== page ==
Holidays in term time – again!

By | Category: Travel rumblings
Taking children n holiday in school term time doesn't mean that it will necessarily be to beaches or fun parks

Taking children n holiday in school term time doesn’t mean that it will necessarily be to beaches or fun parks

On Monday afternoon, for just over two a quarter hours, the House of Commons considered a petition (signed by more than 120,000 people) relating to taking children out of school in term-time. The e-petition called for parents to be allowed to take their children out of school for up to two weeks for a family holiday.

Steve Double, MP for St Austell and Newquay – a tourist area that he claimed had been affected by the 2013 legislation applying to England only – claimed that no economic assessment of the introduction of the tighter rules had been made prior to its introduction and Cornwall was worse off by £44 million in 2014 alone, tourist organisations had been affected and, in some cases, people had been made redundant.

All this is due to the intransigence in headteachers not allowing children holidays in term time.

Other members pointed put how the tourist industry itself, police and health care workers were affected because frequently they could not get time off during the seven or so weeks of the summer holidays.

John Pugh, MP for Southport, another tourist hotspot and a former teacher, said “Towards the end of the summer term, when exams are done and people are tired, and when the days are hot and the pupils sleepy and looking forward to the summer, one cannot always say that time in school is absolutely precious and could never be forfeited under any circumstances. Equally, most holidays are educationally very productive. After all, that is why so many schools organise holidays. Strangely enough, they sometimes start such holidays towards the end of school time because they recognise the benefits they bring to pupils.”

He went on to say, “Children improve on holidays. They certainly improve faster on holiday than they do in the last few weeks of school. I recently had the benefit of taking all five of my grandchildren on a holiday to France for two weeks. We did not go around museums, nor did I lecture them about things such as French literature or test their maths, but they came back far more developed after two weeks away than they had after the previous term. I could actually see the difference. They are small children and the development that took place was there for all to see.”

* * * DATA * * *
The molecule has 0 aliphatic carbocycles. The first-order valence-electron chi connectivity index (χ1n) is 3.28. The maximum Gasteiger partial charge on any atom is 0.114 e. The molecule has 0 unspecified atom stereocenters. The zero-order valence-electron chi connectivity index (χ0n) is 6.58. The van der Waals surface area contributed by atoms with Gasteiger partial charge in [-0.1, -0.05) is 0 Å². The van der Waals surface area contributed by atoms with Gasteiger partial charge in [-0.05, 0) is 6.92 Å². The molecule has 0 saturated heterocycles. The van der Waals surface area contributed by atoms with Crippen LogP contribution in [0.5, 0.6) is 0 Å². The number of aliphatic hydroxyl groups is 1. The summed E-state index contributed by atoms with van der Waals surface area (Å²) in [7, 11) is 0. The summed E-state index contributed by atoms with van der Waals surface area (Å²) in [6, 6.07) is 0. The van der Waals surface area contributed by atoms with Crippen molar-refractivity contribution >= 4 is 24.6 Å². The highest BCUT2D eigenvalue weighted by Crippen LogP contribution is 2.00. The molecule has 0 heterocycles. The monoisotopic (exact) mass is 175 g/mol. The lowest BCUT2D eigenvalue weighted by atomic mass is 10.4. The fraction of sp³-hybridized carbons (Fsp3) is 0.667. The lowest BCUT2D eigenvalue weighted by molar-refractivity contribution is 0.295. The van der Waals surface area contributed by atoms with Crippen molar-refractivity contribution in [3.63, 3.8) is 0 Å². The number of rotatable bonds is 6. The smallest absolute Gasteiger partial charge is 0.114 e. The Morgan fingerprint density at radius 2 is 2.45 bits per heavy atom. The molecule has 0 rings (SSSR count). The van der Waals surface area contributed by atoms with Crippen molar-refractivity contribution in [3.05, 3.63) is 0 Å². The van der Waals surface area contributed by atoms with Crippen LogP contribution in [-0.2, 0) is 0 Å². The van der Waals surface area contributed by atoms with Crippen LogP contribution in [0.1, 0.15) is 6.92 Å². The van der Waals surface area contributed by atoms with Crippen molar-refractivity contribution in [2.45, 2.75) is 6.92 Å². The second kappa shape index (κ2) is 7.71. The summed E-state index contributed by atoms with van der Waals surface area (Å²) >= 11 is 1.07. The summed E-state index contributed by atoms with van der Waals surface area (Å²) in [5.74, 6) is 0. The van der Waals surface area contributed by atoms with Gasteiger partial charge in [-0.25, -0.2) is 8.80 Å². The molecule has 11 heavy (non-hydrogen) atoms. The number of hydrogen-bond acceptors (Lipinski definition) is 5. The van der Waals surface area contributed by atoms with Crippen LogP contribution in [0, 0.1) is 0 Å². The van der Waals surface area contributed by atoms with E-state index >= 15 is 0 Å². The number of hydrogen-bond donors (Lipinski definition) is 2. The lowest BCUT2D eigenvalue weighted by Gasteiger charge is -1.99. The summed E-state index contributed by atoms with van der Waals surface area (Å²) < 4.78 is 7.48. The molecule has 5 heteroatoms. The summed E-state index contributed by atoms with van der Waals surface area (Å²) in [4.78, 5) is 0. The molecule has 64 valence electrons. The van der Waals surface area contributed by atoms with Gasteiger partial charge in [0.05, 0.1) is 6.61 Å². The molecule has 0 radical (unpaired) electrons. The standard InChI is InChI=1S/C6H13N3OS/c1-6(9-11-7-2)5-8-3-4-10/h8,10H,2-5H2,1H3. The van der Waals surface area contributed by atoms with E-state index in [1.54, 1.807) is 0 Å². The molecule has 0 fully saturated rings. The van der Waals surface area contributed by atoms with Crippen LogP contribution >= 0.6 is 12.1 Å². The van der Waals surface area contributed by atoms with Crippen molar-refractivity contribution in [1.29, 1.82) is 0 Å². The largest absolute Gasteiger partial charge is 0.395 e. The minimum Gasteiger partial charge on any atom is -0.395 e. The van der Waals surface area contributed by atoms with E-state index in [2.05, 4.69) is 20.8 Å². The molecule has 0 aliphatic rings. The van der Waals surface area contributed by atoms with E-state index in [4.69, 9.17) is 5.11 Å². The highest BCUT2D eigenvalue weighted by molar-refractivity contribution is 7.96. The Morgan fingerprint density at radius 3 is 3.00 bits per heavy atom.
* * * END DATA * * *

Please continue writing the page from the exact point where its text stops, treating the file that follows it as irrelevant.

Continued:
In replying to all the MP’s that spoke, the schools minister, Nick Gibb, said that “…decisions can be made close to home, reflecting local needs,” suggesting that those parts of the country where jobs make it difficult to have holidays matching school ones might be allowed some leeway in letting children holiday in term time. He went on to say that some 76% of secondary schools and 35% of primary schools, educating some 52% of all registered pupils, already had responsibility for their own term and holiday dates so that they could set holiday times outside the peak six/seven weeks in July, August and September.

Referring to a report he also said that if children are taken away for a two-week holiday during term time every year and have an average number of days off for sickness and appointments, by the time they leave school at 16 they will have missed a year of school.

Except that the purpose of the petition and of many speeches was not that every student should have two weeks holiday each year in term time, merely that there should be an option and that locally, the head teacher needed guidance.

In the end, Gibb said that he would not agree to change yet in Wales where greater flexibility is given to head teachers as education is a devolved issue, there seems to be no decline is student attainment. Indeed the opposite seems to be the case as the percentage of pupils getting grades A to C at GCSE has risen whereas in England it has dropped.

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